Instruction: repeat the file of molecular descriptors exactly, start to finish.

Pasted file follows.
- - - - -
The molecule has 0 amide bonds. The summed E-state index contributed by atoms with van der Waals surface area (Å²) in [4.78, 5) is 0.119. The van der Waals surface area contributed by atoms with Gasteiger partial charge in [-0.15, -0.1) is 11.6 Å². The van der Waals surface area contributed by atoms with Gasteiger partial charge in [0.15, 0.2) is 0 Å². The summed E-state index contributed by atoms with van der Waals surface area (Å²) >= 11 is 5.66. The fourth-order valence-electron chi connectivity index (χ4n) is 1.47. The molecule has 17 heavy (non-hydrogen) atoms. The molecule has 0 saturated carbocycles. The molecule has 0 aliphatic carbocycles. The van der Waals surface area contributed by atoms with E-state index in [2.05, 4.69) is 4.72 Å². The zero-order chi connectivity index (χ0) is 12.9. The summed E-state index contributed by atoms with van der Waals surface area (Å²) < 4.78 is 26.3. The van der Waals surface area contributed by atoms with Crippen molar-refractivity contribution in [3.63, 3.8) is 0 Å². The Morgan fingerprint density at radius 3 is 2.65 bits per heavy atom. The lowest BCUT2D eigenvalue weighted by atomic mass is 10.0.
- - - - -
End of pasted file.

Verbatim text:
The molecule has 0 amide bonds. The summed E-state index contributed by atoms with van der Waals surface area (Å²) in [4.78, 5) is 0.119. The van der Waals surface area contributed by atoms with Gasteiger partial charge in [-0.15, -0.1) is 11.6 Å². The van der Waals surface area contributed by atoms with Gasteiger partial charge in [0.15, 0.2) is 0 Å². The summed E-state index contributed by atoms with van der Waals surface area (Å²) >= 11 is 5.66. The fourth-order valence-electron chi connectivity index (χ4n) is 1.47. The molecule has 17 heavy (non-hydrogen) atoms. The molecule has 0 saturated carbocycles. The molecule has 0 aliphatic carbocycles. The van der Waals surface area contributed by atoms with E-state index in [2.05, 4.69) is 4.72 Å². The zero-order chi connectivity index (χ0) is 12.9. The summed E-state index contributed by atoms with van der Waals surface area (Å²) < 4.78 is 26.3. The van der Waals surface area contributed by atoms with Crippen molar-refractivity contribution in [3.63, 3.8) is 0 Å². The Morgan fingerprint density at radius 3 is 2.65 bits per heavy atom. The lowest BCUT2D eigenvalue weighted by atomic mass is 10.0.